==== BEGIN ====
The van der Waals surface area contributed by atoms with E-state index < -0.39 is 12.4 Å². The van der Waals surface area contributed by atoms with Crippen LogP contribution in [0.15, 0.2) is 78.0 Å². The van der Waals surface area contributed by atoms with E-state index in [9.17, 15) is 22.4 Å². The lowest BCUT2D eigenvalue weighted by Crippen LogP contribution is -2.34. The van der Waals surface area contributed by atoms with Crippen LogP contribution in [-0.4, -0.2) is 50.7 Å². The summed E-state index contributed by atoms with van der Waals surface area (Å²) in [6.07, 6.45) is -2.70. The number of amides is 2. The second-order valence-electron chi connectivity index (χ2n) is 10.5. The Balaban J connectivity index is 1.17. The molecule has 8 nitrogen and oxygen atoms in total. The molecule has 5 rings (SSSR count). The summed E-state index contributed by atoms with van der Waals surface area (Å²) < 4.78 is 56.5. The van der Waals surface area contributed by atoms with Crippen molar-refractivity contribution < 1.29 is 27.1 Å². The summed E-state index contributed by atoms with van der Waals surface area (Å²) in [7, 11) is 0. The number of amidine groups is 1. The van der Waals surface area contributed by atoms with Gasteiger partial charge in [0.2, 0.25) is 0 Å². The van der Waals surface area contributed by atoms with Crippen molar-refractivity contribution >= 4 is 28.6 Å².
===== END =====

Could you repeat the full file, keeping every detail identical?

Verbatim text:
The van der Waals surface area contributed by atoms with E-state index < -0.39 is 12.4 Å². The van der Waals surface area contributed by atoms with Crippen LogP contribution in [0.15, 0.2) is 78.0 Å². The van der Waals surface area contributed by atoms with E-state index in [9.17, 15) is 22.4 Å². The lowest BCUT2D eigenvalue weighted by Crippen LogP contribution is -2.34. The van der Waals surface area contributed by atoms with Crippen LogP contribution in [-0.4, -0.2) is 50.7 Å². The summed E-state index contributed by atoms with van der Waals surface area (Å²) in [6.07, 6.45) is -2.70. The number of amides is 2. The second-order valence-electron chi connectivity index (χ2n) is 10.5. The Balaban J connectivity index is 1.17. The molecule has 8 nitrogen and oxygen atoms in total. The molecule has 5 rings (SSSR count). The summed E-state index contributed by atoms with van der Waals surface area (Å²) < 4.78 is 56.5. The van der Waals surface area contributed by atoms with Crippen molar-refractivity contribution < 1.29 is 27.1 Å². The summed E-state index contributed by atoms with van der Waals surface area (Å²) in [7, 11) is 0. The number of amidine groups is 1. The van der Waals surface area contributed by atoms with Gasteiger partial charge in [0.2, 0.25) is 0 Å². The van der Waals surface area contributed by atoms with Crippen molar-refractivity contribution >= 4 is 28.6 Å².